It’s slow-roasting season

20150117_185554I love winter food! And one of my favorite things about it is the idea of slow-roasting a “joint” (albeit usually boneless) of lamb or pork all afternoon. The aroma drives me mad. I mean really, really mad. I can’t resist nipping off little pieces from the edges once it’s been in the oven for a few hours, leaking juice be-damned! There’s still plenty of juice, believe me.

So I made this over the weekend, and wanted to urge you to try it.

Here’s the recipe, same as the one in my In The Kitchen column of last April, a couple weeks before Passover and Easter. But this time I had carrots to use up, so threw those in the roasting pan, too. I didn’t bother to parboil the potatoes. I just thickly sliced them before adding about half way through roasting time. But I could tell they were not going to be done in time, so I put the them on a metal tray in the toaster oven to brown, and that did the trick. (Clearly, I should either add them at the beginning or parboil them to add halfway through.)

Slow Roasted Lamb Shoulder
Adapted from several sources

One recipe I consulted, on, used 4 ounces diced pancetta instead of anchovy, but I switched to anchovy because it’s kosher. And don’t hesitate to vary the other seasonings, according to your family preferences, or to serve couscous or pilaf instead of the potatoes.

I buy the lamb at Whole Foods’ butcher counter, already boned, rolled, and tied, which comes to 4 pounds (they’ll cut smaller if asked).


4 cloves garlic, peeled
6 juniper berries
Leaves from one sprig of rosemary
2 anchovy fillets
Salt and pepper, to taste
1/4 cup olive oil

For the roasting pan:

2 large onions, peeled and quartered
Optional – parboiled potatoes

The night before roasting, whirl the marinade ingredients in a mini processor. Put the tied roast in a large zipper bag, and scrape the marinade over it, massaging it (through the plastic if you like) into the nooks and crannies of the roast. Seal bag and refrigerate overnight.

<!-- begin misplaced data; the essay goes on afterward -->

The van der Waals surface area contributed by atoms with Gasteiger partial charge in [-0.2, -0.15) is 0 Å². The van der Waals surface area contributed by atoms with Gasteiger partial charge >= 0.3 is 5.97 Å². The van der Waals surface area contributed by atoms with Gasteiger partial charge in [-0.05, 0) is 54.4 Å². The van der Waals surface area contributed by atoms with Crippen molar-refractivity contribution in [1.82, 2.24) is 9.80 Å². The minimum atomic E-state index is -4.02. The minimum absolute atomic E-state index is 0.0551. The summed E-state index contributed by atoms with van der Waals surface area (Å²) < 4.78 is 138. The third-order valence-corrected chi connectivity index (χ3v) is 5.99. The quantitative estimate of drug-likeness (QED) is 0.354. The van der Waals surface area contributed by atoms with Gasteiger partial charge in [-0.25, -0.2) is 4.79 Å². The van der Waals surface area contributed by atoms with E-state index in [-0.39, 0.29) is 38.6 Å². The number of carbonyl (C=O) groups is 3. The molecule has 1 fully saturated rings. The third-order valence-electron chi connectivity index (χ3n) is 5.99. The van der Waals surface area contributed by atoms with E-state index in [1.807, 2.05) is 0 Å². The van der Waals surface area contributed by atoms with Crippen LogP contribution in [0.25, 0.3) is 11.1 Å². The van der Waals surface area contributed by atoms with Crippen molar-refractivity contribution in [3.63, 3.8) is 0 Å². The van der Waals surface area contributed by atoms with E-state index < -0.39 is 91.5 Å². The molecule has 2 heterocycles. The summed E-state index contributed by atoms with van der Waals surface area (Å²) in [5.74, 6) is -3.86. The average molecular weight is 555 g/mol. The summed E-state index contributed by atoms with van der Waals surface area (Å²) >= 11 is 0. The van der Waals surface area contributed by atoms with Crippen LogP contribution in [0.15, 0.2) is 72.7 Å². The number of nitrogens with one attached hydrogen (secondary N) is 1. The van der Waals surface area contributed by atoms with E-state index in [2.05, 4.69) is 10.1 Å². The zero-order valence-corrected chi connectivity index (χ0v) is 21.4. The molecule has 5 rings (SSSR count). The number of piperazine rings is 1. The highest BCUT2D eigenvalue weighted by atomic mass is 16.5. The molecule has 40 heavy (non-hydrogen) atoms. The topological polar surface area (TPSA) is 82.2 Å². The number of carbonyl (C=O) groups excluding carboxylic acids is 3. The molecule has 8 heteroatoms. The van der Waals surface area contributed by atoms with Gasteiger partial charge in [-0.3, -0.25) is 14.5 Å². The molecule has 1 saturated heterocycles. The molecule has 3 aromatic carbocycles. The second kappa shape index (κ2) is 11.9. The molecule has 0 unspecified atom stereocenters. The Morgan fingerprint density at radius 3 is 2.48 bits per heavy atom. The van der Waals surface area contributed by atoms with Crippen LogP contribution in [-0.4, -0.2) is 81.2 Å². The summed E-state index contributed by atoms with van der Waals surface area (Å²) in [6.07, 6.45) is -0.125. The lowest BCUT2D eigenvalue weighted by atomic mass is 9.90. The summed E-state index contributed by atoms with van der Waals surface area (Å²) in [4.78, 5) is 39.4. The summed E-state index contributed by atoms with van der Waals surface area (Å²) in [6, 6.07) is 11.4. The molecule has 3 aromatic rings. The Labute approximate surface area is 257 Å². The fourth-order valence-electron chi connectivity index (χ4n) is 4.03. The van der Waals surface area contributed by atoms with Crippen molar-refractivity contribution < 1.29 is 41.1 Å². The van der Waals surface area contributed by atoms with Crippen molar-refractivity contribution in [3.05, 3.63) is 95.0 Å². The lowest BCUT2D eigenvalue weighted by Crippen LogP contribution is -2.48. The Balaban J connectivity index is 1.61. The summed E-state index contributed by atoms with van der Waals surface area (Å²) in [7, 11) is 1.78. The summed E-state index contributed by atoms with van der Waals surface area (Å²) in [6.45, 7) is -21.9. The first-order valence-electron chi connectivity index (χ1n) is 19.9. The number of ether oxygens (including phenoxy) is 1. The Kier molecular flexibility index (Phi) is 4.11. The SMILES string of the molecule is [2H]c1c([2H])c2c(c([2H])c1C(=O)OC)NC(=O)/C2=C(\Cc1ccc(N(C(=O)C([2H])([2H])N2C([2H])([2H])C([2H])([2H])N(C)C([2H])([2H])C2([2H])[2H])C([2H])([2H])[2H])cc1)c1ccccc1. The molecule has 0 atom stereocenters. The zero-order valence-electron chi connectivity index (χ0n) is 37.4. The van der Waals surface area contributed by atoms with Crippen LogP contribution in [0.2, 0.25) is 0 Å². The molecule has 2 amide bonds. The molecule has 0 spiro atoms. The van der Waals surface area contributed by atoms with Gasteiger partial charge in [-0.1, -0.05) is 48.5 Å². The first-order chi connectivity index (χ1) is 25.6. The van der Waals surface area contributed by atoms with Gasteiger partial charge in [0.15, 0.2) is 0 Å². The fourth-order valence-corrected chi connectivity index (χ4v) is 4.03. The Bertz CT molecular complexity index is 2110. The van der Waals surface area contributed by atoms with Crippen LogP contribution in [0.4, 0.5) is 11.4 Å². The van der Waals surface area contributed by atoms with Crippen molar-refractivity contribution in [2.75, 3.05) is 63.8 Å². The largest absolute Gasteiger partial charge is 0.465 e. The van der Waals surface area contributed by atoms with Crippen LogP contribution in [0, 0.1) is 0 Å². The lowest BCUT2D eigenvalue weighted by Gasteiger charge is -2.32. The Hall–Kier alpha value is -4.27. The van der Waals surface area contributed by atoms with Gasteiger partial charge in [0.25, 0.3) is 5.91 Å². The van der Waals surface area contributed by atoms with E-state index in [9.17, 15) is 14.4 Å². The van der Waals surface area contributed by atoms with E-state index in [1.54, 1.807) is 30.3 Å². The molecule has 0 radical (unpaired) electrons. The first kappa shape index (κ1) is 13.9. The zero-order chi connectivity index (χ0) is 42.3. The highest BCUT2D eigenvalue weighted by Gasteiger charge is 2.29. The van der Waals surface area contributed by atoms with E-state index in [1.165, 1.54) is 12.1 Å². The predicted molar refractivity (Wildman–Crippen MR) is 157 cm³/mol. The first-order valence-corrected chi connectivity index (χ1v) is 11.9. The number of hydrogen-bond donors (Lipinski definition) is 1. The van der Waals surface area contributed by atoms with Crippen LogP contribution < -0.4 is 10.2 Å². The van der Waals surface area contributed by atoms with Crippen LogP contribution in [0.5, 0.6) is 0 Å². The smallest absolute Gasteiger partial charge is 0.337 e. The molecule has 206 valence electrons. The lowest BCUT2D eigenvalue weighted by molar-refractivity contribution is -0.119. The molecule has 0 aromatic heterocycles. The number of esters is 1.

The next day, about 5 hours before dinner, preheat your oven to 350 degrees. Put the cut up onions in a roasting pan and drizzle with olive oil. Put the roast, fatty side up, on top of the onions. Put roast in oven and lower temperature to 250 degrees.

Roast, uncovered, for approximately 4 1/2 hours, covering lightly with foil after 3 hours if it seems like the top is browning too much or juices are evaporating. If, instead, it seems that it’s cooking too slowly, raise the temperature to 275 for the last hour. Baste occasionally.

If desired, add quartered par-boiled potatoes about 3 hours in, so they can finish cooking in the fat and juices from the roast. You could alternatively roast those in a separate dish with some of the fat from the roasting pan.

I didn’t even get out my meat thermometer to check doneness (160 degrees for medium), as the deeply burnished crust and plentiful dark juices told me all I needed to know.


4 thoughts on “It’s slow-roasting season

  1. Faith, Your Rx is a type I favor to an extreme. I offer one ingredient I often have used recently > add a few cipollini to the roasting pan, to caramelize as the meat cooks. I’m sure my local family would shout their approval of this suggestion.
    LoveYa, Uncle Alex.

  2. Pingback: I vote for lamb. And who’s serving Easter dinner… | NJ SPICE

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